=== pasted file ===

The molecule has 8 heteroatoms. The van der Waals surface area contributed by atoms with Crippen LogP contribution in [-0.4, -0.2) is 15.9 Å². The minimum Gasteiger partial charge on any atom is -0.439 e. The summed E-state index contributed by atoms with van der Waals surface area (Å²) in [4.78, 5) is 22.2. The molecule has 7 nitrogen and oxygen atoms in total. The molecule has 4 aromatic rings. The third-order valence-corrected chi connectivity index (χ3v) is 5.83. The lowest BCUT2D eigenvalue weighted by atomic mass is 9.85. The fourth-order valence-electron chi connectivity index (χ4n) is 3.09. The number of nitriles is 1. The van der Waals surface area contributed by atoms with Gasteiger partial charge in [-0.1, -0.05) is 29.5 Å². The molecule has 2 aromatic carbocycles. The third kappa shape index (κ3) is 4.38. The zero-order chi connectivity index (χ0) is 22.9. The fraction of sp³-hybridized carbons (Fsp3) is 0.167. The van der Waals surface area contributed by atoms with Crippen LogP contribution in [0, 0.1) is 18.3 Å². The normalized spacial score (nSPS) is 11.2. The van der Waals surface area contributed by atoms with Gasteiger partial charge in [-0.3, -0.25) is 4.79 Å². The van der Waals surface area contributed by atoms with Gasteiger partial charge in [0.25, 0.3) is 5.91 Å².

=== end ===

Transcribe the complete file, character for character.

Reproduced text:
The molecule has 8 heteroatoms. The van der Waals surface area contributed by atoms with Crippen LogP contribution in [-0.4, -0.2) is 15.9 Å². The minimum Gasteiger partial charge on any atom is -0.439 e. The summed E-state index contributed by atoms with van der Waals surface area (Å²) in [4.78, 5) is 22.2. The molecule has 7 nitrogen and oxygen atoms in total. The molecule has 4 aromatic rings. The third-order valence-corrected chi connectivity index (χ3v) is 5.83. The lowest BCUT2D eigenvalue weighted by atomic mass is 9.85. The fourth-order valence-electron chi connectivity index (χ4n) is 3.09. The number of nitriles is 1. The van der Waals surface area contributed by atoms with Gasteiger partial charge in [-0.1, -0.05) is 29.5 Å². The molecule has 2 aromatic carbocycles. The third kappa shape index (κ3) is 4.38. The zero-order chi connectivity index (χ0) is 22.9. The fraction of sp³-hybridized carbons (Fsp3) is 0.167. The van der Waals surface area contributed by atoms with Crippen LogP contribution in [0, 0.1) is 18.3 Å². The normalized spacial score (nSPS) is 11.2. The van der Waals surface area contributed by atoms with Gasteiger partial charge in [-0.3, -0.25) is 4.79 Å². The van der Waals surface area contributed by atoms with Gasteiger partial charge in [0.25, 0.3) is 5.91 Å².